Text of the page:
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Links to the Past – Quest Design (Part 3)

August 24, 2010

Welcome to my third and final post to “Links to the Past – Quest Design”.

Today, I’d like to show, how I designed a specific quest within this quest chain. Also at the end of this post you’ll find links, where you can download my template that I used to design this quest chain.

A single quest

So far we only talked about the general information (or “concept”) that is needed to design a quest chain. Now I’d like to cover some of the things you need to design when you create an actual quest. I call this information “In-game information”, because most (not all) information in this section will be visible to the player in one form or another. 

Just a side note: If your quest chain only consist out of one quest, you may want to skip Step 4 and 5 of the general information, but I highly recommend to still consider Steps 1 to 3 from my pervious posts as a starting point for the whole design process, because it helps to create a solid concept for the whole quest.

Step 6 (Summary):

As a first step, I prefer to write the short summary that will be visible to the player. The goal for the summary is that the player will know within seconds what his current objective is. So for this text it is good to be as short and as precise as you can without breaking the imagination.

For example in Quest Nr. 1 of “Links to the past” I wrote:

“Fly to the unusual rock, which is floating in the Twisting Nether north of the Pools of Aggonar and talk with Drak’Thas.”

Here you can clearly see what you’ve to do (“Fly”;”Talk”) and where you can solve the quest (“at the unusual floating rock in the Twisting Nether”).

Step 7 (Player information):

This step covers all the texts that are connected with the quest and which will be visible to the player during the quest. Here you can write in a highly narrative style to create an appropriate atmosphere and tone for the whole quest. Usually this is the most fun part for me as developer before I implement and test the quest, because I can let my imagination wander around and create with words the pictures I’d like to share with the player.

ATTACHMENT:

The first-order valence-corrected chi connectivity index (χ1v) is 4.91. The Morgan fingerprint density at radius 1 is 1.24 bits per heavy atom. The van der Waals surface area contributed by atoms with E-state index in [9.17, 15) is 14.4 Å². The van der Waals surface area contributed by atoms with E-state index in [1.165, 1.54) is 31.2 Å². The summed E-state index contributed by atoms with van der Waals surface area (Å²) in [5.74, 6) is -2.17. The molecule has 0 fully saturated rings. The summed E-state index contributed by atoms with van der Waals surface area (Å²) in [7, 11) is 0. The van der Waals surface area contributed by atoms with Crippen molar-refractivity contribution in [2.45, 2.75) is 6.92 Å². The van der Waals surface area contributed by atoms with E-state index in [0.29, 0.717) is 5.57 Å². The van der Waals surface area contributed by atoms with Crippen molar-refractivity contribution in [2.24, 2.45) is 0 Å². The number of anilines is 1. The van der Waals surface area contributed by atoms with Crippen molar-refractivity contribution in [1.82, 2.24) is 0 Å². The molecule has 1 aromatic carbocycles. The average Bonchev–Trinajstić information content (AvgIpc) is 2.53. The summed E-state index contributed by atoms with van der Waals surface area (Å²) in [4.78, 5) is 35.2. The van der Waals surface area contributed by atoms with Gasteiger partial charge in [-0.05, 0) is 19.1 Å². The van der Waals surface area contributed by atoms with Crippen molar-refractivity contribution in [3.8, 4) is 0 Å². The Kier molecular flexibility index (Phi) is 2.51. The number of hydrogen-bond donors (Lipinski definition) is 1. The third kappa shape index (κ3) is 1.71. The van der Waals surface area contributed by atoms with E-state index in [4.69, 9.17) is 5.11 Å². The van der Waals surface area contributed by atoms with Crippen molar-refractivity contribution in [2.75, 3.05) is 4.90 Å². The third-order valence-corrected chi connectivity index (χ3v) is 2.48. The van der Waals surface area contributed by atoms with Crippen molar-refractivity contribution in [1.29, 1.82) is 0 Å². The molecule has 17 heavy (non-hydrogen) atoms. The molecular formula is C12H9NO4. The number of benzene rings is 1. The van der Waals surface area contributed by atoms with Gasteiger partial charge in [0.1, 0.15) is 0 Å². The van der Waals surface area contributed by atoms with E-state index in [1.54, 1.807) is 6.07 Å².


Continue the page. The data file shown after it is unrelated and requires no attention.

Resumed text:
For me this step consists, at least, out of 3 different texts: Description (the text the player will read, before he accepts the quest), In progress text (the text after he accepted the quest, but before he solved it) and the debriefing (the text when he solved the quest). The first 2 texts are usually attached to the quest giver, while the third one can also be attached to another character, if to talk with him is the objective of the quest.

An example can be found in Quest Nr. 1 from “Links to the past”.

Step 8 (Game play information):

The last step in my design process is the creation of all game play information needed for this specific quest. This information block gathers information like: when a quest in unlocked, who the quest giver is, the closing condition (aka the objective) and so on. It also contains balancing information like the target level range and which rewards the player will get as soon as he successfully solved the quest.

For the sample quest I mostly used placeholder values for all the balancing information, because I’ve only a very basic and limited knowledge about the balancing functions used by Blizzard. If you’re working on an actual game and you’re not one of the technical game designers, make sure that you check your balancing information with them before implementing the values.


I know this was a very long post, but I hope that it helped you to get a first insight in the process I use to design new quests. As said in the introduction, quest design is a very complex field and there is no bullet-proof answer that will always guarantee perfect, entertaining quests. 

One of the best things you can do while designing a quest is to wake the player, the nerd inside you and to design something you would enjoy.

That’s all for now according quest design. Please feel free to join me on my next series, when I cover some level design basic and show how you can implement a quest with existing game editors.


The final quest chain:

You can download a pdf of the final quest chain here.


If you like you can use the following template to create your own quest chains or quests.

All names that are part of the Warcraft lore and been used in this series on quest design are copyright protected by Blizzard Entertainment.

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